Skip to main content

Songs To Die To - Part 4

Continuing a series about songs death and dying. These are not necessarily songs that talk about the process of dying, rather as the title suggests, songs that I could imagine listening to on my death bed, or taking as consolation during or after a funeral. 

Morbid? I think not, as death is part of life. If we all talked about it a little more, maybe we'd cope with it better.

No 1: featuring "Land Of Hope & Dreams" by Bruce Springsteen here

No 2: featuring "Look On Down From The Bridge" by Mazzy Star here

No3: featuring "Gonna Be A Darkness" by The Jayhawks here

With that said here's my next choice.

No 4: Everything Flows - Teenage Fanclub

This song is here less for it's explicit subject matter rather than the way it makes me feel.
Certainly the lyrics, 
"I'll never know which way to flow, set a course that I don't know"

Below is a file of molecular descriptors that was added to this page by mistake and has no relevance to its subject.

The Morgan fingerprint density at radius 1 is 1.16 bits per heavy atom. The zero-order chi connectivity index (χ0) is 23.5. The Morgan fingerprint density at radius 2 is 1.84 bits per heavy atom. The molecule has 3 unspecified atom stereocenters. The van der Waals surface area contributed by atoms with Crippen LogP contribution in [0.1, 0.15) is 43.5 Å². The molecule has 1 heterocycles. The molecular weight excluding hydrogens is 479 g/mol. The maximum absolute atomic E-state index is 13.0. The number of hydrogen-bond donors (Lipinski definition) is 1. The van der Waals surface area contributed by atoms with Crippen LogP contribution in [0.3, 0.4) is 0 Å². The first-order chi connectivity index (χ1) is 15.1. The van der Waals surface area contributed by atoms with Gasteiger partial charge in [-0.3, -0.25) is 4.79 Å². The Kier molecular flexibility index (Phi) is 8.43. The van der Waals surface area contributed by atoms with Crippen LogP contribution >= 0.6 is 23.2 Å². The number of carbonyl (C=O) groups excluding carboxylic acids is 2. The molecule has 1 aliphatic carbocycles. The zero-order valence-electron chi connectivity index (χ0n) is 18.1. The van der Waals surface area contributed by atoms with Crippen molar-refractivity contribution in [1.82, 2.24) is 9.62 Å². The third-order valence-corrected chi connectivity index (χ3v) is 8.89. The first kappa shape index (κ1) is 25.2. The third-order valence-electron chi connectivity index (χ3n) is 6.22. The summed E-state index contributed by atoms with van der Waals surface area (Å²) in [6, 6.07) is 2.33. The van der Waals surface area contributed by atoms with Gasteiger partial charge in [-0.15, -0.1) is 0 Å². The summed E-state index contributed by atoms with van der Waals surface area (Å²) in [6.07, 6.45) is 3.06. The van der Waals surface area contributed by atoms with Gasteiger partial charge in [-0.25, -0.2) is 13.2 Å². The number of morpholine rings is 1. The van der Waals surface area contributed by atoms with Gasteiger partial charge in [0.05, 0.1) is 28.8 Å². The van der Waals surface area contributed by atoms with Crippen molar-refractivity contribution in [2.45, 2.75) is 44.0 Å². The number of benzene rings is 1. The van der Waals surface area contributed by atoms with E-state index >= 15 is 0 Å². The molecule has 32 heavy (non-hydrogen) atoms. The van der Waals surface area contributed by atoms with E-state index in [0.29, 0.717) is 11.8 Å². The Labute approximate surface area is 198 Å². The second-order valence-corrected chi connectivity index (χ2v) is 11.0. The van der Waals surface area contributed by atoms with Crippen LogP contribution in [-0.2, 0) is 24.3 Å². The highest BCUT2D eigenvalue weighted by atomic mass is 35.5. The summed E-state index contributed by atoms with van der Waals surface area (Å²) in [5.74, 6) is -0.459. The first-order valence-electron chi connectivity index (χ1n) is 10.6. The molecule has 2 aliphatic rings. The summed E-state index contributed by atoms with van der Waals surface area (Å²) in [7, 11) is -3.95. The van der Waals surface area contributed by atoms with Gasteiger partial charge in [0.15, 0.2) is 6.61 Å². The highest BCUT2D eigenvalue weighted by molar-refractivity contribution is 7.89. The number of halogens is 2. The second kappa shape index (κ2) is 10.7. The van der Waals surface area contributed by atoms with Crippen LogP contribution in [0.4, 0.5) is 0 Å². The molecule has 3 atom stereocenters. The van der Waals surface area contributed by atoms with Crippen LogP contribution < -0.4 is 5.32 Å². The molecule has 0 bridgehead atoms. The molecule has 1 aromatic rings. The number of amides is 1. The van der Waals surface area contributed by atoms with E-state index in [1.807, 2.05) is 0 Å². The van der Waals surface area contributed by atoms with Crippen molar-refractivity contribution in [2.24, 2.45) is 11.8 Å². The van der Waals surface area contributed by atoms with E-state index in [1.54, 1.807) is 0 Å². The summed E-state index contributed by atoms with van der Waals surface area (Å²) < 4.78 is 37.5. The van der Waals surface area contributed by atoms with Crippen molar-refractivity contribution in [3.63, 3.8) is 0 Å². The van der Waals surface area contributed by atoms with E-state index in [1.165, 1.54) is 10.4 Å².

talk about journeying, searching and convey an ambiguity that could apply to a passage beyond this life.

This song, since I very first heard it in 1991, is my favourite song of all time. 
It may not be the most well recorded or performed.  In fact almost all of the bands output from "Bandwagonesque" onward could be considered to be better in both regards. 
However, there is something in this song that speaks deep into my soul. The chord progression, the harmony vocals, the Neil Young-esque lead guitar work, and the lyrics themselves evoke an emotional response that very little other art of any description ever has.
When the Raymond comes in with the lead guitar for the outro, my spirit always lifts, I just want it to keep building forever in an ongoing spiral of intensity.
At the time of writing I have seen Teenage Fanclub fourteen times live, and only twice have they not performed this song,  and of the other twelve only once not closing the encore with it. And every time the feeling is the same; I can die happy right now.
This more than any other song is the one I'd want to hear as the light faded and darkness beckoned.........

"Lately found it hard to keep the pace.............."